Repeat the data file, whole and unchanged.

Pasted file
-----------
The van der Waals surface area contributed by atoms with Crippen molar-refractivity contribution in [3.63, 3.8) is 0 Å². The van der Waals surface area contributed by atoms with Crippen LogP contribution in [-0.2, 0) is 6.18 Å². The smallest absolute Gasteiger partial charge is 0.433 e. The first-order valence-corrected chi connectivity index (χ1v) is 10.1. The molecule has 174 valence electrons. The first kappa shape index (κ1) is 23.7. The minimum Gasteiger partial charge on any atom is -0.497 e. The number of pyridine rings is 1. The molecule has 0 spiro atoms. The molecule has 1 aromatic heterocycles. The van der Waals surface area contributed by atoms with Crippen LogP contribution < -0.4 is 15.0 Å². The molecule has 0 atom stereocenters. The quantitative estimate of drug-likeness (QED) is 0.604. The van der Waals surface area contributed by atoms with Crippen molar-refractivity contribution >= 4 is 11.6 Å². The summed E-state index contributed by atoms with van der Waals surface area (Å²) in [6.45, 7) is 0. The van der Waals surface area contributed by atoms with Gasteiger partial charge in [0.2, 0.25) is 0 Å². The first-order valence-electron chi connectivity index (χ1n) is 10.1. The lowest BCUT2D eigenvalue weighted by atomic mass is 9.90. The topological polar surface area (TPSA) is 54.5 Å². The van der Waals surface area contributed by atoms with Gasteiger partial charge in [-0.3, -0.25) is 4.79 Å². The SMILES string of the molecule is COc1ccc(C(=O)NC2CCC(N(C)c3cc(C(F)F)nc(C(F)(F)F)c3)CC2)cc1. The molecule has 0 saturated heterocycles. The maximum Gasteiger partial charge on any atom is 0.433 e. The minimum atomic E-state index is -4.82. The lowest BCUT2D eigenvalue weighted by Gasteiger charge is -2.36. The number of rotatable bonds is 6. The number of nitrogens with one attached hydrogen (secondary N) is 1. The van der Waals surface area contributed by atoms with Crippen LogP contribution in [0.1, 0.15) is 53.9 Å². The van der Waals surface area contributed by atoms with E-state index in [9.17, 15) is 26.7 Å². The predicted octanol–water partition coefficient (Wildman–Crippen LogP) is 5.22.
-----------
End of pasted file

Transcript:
The van der Waals surface area contributed by atoms with Crippen molar-refractivity contribution in [3.63, 3.8) is 0 Å². The van der Waals surface area contributed by atoms with Crippen LogP contribution in [-0.2, 0) is 6.18 Å². The smallest absolute Gasteiger partial charge is 0.433 e. The first-order valence-corrected chi connectivity index (χ1v) is 10.1. The molecule has 174 valence electrons. The first kappa shape index (κ1) is 23.7. The minimum Gasteiger partial charge on any atom is -0.497 e. The number of pyridine rings is 1. The molecule has 0 spiro atoms. The molecule has 1 aromatic heterocycles. The van der Waals surface area contributed by atoms with Crippen LogP contribution < -0.4 is 15.0 Å². The molecule has 0 atom stereocenters. The quantitative estimate of drug-likeness (QED) is 0.604. The van der Waals surface area contributed by atoms with Crippen molar-refractivity contribution >= 4 is 11.6 Å². The summed E-state index contributed by atoms with van der Waals surface area (Å²) in [6.45, 7) is 0. The van der Waals surface area contributed by atoms with Gasteiger partial charge in [0.2, 0.25) is 0 Å². The first-order valence-electron chi connectivity index (χ1n) is 10.1. The lowest BCUT2D eigenvalue weighted by atomic mass is 9.90. The topological polar surface area (TPSA) is 54.5 Å². The van der Waals surface area contributed by atoms with Gasteiger partial charge in [-0.3, -0.25) is 4.79 Å². The SMILES string of the molecule is COc1ccc(C(=O)NC2CCC(N(C)c3cc(C(F)F)nc(C(F)(F)F)c3)CC2)cc1. The molecule has 0 saturated heterocycles. The maximum Gasteiger partial charge on any atom is 0.433 e. The minimum atomic E-state index is -4.82. The lowest BCUT2D eigenvalue weighted by Gasteiger charge is -2.36. The number of rotatable bonds is 6. The number of nitrogens with one attached hydrogen (secondary N) is 1. The van der Waals surface area contributed by atoms with Crippen LogP contribution in [0.1, 0.15) is 53.9 Å². The van der Waals surface area contributed by atoms with E-state index in [9.17, 15) is 26.7 Å². The predicted octanol–water partition coefficient (Wildman–Crippen LogP) is 5.22.